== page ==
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Did Your Doctor Really Say That to The Disability Insurance Company?

Posted by David P. Martin | Jan 20, 2017 | 0 Comments

Donna Kendrick had a great job working for Gulfstream Aerospace. She thought she was set for her working life, as she had good benefits with her company and enjoyed her work. One of those benefits was a long term disability policy insured by Aetna.

Ms. Kendrick's health took a turn for the worse in 2013, involving Type 2 Diabetes. She had fatigue, dizziness, confusion, short term memory loss and migraines. She also developed gastrointestinal distress, rash, joint pain and sleep problems. Finally, she filed a claim for long term disability benefits. She was counting on it to replace income for when she could not work. Now was the time.

She continued to seek medical care from several different physicians, each treating her for one aspect of her many medical issues. One doctor who was treating her for the rash said she needed to be off work for a couple weeks and then could return. However, her condition did not improve and so she was kept her off work for another 30 days. Unfortunately, after that her condition still did not improve completely. She had some improvement as to the rash and blood sugar, but other problems kept her too sick to be able to return to work.

Aetna said it was unclear whether she was disabled. So, Aetna asked the doctor treating Ms. Kendrick for the rash to complete an attending physician statement form. The completed form noted Ms. Kendrick could only lift 1-5 pounds frequently. Usually, to work a job you need to be able to lift at least 10 pounds for one third of the workday. Ms. Kendrick was still disabled and could not work. Aetna, however, did not feel that this was good enough. It contended there were no objective findings to support this opinion.

Another doctor, who was treating Ms. Kendrick for gastrointestinal problems, noted that she was still having those problems, but he did not complete the attending physician's statement for the plaintiff. Aetna said it was still unclear whether the plaintiff was disabled, but it paid benefits for a short time while it conducted its own record review with its own doctor. This doctor claimed to have spoken to two of the plaintiff's doctors. Aetna's doctor said that neither of the two treating doctors thought the plaintiff was disabled. He further said that one doctor could not remember filling out the attending physician's statement form. So, Aetna's doctor advised that Ms. Kendrick could perform her job. Aetna denied the claim.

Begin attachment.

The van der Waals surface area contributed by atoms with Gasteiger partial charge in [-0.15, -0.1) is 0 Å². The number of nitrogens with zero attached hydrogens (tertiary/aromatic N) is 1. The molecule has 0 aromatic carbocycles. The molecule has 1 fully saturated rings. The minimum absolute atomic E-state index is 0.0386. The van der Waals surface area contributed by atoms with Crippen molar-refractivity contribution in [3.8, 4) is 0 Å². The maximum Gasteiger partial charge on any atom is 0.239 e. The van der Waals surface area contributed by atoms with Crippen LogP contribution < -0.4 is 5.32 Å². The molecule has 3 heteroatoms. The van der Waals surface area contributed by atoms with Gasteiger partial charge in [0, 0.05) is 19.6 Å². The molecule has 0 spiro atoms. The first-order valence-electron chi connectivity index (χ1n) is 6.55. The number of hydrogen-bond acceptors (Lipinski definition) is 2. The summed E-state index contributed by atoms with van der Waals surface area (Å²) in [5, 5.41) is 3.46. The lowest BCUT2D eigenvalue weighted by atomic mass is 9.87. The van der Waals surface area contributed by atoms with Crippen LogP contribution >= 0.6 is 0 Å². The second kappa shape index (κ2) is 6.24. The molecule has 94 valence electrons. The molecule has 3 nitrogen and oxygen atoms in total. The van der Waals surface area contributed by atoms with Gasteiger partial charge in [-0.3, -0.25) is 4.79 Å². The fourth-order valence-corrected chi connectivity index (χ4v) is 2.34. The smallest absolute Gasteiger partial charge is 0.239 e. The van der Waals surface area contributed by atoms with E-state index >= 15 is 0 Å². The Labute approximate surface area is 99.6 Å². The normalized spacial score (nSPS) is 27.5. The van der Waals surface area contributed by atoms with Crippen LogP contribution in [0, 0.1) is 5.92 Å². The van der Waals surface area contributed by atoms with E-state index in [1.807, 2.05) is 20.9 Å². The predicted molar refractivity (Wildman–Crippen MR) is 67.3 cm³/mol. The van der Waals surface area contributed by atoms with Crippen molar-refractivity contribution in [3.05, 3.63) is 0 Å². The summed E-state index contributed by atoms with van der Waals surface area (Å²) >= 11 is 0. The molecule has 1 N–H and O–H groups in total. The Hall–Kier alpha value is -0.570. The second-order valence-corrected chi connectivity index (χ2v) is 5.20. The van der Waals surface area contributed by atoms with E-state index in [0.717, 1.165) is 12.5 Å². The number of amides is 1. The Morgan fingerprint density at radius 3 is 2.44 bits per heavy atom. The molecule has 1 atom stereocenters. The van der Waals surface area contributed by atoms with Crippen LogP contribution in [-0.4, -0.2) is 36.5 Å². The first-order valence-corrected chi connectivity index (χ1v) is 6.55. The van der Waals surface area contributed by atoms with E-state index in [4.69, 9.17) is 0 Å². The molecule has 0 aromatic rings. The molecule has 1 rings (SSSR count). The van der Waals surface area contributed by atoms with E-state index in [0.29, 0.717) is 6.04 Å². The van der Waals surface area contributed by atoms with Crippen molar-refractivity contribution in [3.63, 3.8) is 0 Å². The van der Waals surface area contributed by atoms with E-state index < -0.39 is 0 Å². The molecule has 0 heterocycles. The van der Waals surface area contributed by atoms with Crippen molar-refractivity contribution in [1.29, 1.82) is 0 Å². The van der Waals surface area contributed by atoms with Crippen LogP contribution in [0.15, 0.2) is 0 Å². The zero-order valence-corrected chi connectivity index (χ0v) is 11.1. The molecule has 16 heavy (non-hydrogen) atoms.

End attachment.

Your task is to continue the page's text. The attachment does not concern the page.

Ms. Kendrick was understandably upset and appealed the decision to another department within Aetna and submitted additional medical information. However, she did not go back to her doctors to find out if they really did talk to the Aetna doctor. She did not provide any further medical opinions from those doctors who were treating her. Aetna denied the appeal. Aetna did not back down and Ms. Kendrick was denied her income replacement.

Still very upset, Ms. Kendrick then filed a lawsuit, but her case was lost. Aetna had the right to deny the claim if it had an any reasonable basis to support its decision, even if that decision was wrong. I am sure Ms. Kendrick was puzzled as to how her doctor could fill out a form and say that she was disabled, only to then hear that he told the insurance company's doctor that he didn't think she was disabled and could not remember filling out the form. In reading this opinion, we are left to wonder what happened.

The case underscores the necessity of diligent truth seeking during the claim process. Who knows if her doctors really did talk to Aetna's doctor? Who knows if her doctors really said what Aetna's doctor said? Who knows if Aetna's doctor was even talking about the right case with Ms. Kendrick's doctors, if that did occur? I have seen all three of those matters occur in different cases. It is critical to “do your homework” during the claim process before you file a lawsuit.

This case leaves so many questions unanswered. One is left with the impression that the claimant must have been malingering or even fraudulent. However, would any reasonable person go to this much trouble unless they were really disabled and in critical need? Some would say … yes to get a million dollars out of a lawsuit. There are no punitive damages and mental anguish damages allowed in these ERISA long-term disability cases. The court could only have awarded past due benefits to Ms. Kendrick. Also, maybe interest and reasonable attorney's fees. So, there was never a “big” lawsuit. And Aetna certainly knows this.

If you're curious about ERISA disability law, don't hesitate to get in touch with an attorney here at The Martin Law Group. We provide ERISA disability law services for folks throughout Mississippi and Alabama.

About the Author

David P. Martin

Senior & Managing Attorney


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